BTW Hanse now owns Dehler, and from what I have heard, the big boats will be Hanses and smaller ones will be branded Dehler.
hope this helps
|05-20-2011 04:54 PM|
|05-20-2011 04:26 PM|
Judel/Vrolijk designed the D39s of the early 2000s and I believe also the later SQs. Marty our boat is not Beltane, that is Ken McDonald, he is at my marina and a member of SYC. I am sure they could get the photos to him. There are 3 blue early 2000s D39 in Seattle all at Elliott Bay Marina. Opening day we were up in the Islands.
|05-20-2011 04:03 PM|
The Dufour you mentioned has too much draft for us in east coast of the States. Less then 6 ft or prefer 5 ft.
Calado : 2,10 m
|05-20-2011 03:55 PM|
Excellent and helpful answers Paulo.
Originally Posted by PCP View Post
As for Dufour, I spent many hours at the Annapolis show last year, I really like the 40E. With a base price of $248k, I am afraid she would be over 300K by the time we get her in the water. I got shy away thinking that I need to be more sensible to spend the money.
Having read your answers, I am much more encouraged knowing I have more choices. I was afraid I would end up with a heavy old smelly boat in order to ensure my safety at seas. Old boats remind me of the smelly dark basement. I am a hardcore research scientist and always at in the front tiers of the technology. I beleive in new thinking and the advances in material science.
Thanks for your help.
|05-20-2011 03:00 PM|
I will not specify boat for boat but I would say with some confidence that the Dehler 39 is probably more seaworthy than an HR 352. Normally seaworthiness of a boats increases with size (that was one of the main conclusions on the tank studies regarding capsizing) so between similar boats the bigger will be more seaworthy. The HS is heavier and that can bring in some cases an advantage (if the boat is well designed and the HS is) but It seems to me that the difference in size is not enough to compensate the bigger size of the Dehler. Besides the Dehler has a very good B/D ratio and that gives him extra points
Basically, for the same size, the performance line of boats, like the Dehler or the First does not only offer an advantage in speed but also in seaworthiness. They have more RM to carry more sail and that gives them also a better reserve stability and a better AVS. As an important bonus they can also make better way in a blow against the wind.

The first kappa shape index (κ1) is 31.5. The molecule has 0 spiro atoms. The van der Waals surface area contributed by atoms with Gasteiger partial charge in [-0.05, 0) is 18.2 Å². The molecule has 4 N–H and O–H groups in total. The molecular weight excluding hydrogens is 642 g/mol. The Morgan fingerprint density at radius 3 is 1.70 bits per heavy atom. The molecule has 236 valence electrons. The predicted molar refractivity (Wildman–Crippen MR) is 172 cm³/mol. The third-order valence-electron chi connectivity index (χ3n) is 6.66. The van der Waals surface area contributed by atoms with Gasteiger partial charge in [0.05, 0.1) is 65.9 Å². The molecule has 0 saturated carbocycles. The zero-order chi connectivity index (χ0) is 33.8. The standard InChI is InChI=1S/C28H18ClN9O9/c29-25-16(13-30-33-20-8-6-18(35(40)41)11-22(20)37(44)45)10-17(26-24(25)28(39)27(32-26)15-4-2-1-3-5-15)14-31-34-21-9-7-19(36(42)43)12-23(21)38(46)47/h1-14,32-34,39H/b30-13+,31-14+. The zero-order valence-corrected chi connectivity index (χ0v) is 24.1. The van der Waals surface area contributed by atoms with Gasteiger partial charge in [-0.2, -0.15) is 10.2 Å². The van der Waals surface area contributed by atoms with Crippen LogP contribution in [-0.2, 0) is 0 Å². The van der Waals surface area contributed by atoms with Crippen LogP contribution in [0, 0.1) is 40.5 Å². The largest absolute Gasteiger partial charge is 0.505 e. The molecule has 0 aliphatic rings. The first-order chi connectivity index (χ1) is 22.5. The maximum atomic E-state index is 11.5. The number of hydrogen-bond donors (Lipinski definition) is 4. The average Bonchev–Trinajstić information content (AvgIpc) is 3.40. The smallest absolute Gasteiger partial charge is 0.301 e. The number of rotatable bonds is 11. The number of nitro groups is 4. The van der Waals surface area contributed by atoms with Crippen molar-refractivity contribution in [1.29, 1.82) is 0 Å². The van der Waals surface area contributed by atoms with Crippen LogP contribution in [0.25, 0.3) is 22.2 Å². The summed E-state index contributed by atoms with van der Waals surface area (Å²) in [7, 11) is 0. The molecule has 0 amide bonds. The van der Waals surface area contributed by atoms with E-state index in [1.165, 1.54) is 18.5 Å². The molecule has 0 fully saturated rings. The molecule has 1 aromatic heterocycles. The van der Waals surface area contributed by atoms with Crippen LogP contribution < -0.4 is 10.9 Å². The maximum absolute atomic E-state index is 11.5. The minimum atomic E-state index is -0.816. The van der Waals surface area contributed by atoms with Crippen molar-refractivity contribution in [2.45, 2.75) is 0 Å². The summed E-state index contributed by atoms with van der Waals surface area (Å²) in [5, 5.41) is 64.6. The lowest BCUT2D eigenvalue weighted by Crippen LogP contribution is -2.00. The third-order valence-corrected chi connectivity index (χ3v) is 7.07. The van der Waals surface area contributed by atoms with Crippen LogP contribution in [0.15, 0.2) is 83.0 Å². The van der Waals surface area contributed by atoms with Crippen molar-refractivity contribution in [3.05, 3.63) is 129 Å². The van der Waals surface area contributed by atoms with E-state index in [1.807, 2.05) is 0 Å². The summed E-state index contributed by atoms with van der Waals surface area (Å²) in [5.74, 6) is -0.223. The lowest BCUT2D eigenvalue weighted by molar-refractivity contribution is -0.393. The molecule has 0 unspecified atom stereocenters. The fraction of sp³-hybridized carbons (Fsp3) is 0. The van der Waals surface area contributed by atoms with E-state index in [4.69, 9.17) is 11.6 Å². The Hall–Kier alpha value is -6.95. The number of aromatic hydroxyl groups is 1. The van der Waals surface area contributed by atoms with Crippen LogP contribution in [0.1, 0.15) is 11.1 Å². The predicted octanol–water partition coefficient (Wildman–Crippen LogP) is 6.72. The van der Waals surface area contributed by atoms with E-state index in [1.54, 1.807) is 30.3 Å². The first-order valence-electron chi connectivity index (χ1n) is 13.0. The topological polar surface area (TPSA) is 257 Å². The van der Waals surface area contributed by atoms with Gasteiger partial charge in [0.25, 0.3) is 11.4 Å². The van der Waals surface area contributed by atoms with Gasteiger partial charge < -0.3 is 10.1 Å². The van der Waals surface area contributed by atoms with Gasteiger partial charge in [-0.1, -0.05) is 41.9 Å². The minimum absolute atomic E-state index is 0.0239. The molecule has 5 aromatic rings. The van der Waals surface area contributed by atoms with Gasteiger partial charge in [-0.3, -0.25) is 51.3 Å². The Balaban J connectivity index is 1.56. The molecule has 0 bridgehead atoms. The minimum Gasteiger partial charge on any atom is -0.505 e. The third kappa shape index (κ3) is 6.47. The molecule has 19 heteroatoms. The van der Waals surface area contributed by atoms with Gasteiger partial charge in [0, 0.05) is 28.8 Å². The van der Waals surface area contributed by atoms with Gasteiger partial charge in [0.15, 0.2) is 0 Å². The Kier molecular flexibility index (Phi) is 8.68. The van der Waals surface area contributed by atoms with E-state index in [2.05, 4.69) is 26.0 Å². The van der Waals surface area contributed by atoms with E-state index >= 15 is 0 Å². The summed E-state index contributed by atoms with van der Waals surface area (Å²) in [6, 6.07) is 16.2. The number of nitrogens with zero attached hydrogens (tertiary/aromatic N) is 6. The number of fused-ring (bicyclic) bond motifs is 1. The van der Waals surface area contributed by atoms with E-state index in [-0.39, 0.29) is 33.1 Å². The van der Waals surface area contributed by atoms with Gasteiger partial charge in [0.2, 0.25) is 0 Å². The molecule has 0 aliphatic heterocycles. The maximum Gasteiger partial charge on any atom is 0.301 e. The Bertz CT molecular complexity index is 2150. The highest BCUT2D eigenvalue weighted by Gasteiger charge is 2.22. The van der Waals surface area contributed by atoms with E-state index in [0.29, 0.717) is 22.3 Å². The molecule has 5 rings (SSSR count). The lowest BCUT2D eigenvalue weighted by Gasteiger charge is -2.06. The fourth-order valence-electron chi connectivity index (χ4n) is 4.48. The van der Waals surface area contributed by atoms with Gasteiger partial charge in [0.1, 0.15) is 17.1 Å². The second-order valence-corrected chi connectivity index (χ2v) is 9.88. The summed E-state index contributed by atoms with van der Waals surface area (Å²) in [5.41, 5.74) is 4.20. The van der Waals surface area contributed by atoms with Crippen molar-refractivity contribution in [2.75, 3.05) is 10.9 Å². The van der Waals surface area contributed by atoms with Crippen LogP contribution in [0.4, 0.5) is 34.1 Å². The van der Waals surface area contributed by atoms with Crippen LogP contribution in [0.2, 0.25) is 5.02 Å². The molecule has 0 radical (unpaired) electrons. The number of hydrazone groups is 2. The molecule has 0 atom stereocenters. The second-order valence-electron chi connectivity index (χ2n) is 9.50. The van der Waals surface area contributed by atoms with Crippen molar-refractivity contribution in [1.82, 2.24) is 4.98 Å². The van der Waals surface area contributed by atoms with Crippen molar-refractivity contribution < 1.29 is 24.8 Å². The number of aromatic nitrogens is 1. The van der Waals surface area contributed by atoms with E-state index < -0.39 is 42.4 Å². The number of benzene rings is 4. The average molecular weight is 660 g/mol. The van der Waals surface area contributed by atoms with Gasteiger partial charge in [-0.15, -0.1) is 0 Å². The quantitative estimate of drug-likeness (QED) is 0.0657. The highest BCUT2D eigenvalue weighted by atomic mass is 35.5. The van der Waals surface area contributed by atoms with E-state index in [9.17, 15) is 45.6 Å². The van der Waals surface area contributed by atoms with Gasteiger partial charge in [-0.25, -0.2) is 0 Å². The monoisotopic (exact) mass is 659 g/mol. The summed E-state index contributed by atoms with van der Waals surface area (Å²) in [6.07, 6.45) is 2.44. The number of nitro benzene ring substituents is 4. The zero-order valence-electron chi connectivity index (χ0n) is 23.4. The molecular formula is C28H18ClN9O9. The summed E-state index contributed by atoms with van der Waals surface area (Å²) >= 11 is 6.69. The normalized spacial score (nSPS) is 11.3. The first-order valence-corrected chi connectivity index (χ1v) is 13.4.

I don't think you will have any problem crossing the pond in the right season with any of those boats you have asked about. A countryman that I know circumnavigated two times with a Bavaria 36 (a 1999 boat that is closer to the Bavaria 37 than to the lighter 2002 Bavaria 36), but you should have them prepared for a job, with a small third reef and a small stay sail on a removable stay, jack lines, reserve sail and the lot.
On the Dufours you have two different boats, the performance series and the other that was called classic and that is now called "Grand large". By the same reason I say that the First are better than the Beneteau, the performance series is better than the Classic series. I like a lot the Dufour 40. Well built, seaworthy and with a great storage space. In fact I have the boat for you here in Portugal (I was very tempted to buy it) you only have to come here and get it :
dufour 40 | Veleiros de ocasiÃ£o 95320
Seriously, a Dehler 39, a Dufour 40, a First 40,7 or even better an older Dehler 41 or 43 cws would be perfect in what regards seaworthiness for travelling a lot offshore. But any of the other boats will do if convenientelly prepared and most of all, if you are prepared too
But all this is way out of this tread. Bottom point, the Dehler 39 is not only a fast boat but also a great offshore boat with a good cruising interior and reasonable storage space. It is also a pleasure to steer. What do you want more?
|05-20-2011 01:35 PM|
Hello Paulo, thanks for chiming in. I know that the speed of the SV is important to you and I understand your logic; while it is less important to me but it is nice to have. Understand that we can't have it all, thus we need some compromises as what we really need between speed and sea comfort/offshore capable.
I know HR352 and D39 are two different boats. Let's assume that HR352 is 10 in offshore capability in a scale of 1 to 10 and 10 is highest score. How do you rate the followings:
2. Jeanneau SO 37 to 42
3. Beneteau First series (1985 to 1998)
4. Bavaria (37 to 42)
5. Dufour (37 to 42)
My intended purpose of the boat is coastal and island hopping with a trip or two of crossing to Europe. I don't beleive I need a Westsail full keel, but with a proper weather window I want to cross the Pond with some degree of confidence with the boat.
|05-20-2011 06:04 AM|
Hei Andrew, Hei Marty. Yes Marty is right, that is a Judel/Vrolijk design. Vand de Stadt design seaworthy boats but Judel/Vrolijk are the ones responsible to have transformed the Dehlers into very good looking boats.
About the Dehler 45 I have posted about it on the Interesting boat thread. I have been inside one and yes it is a very nice boat with a really good looking and very good quality interior with some annoying details, not in the interior but just to do a bigger interior.
For instance it is ridiculous that in a modern 45ft you have to have a two cabin boat to have a decent storage space. It is what happens on this one. For making the aft cabins bigger they have taken away almost all the space from the cockpit lockers that are now pretty useless.
Also that rearrangement of the cockpit (closed cockpit) is really ugly. You can close a cockpit without making it look odd. The 45 is a modified 44 (older boat) and the 44 looked a lot better at least in the version that had not an almost all black interior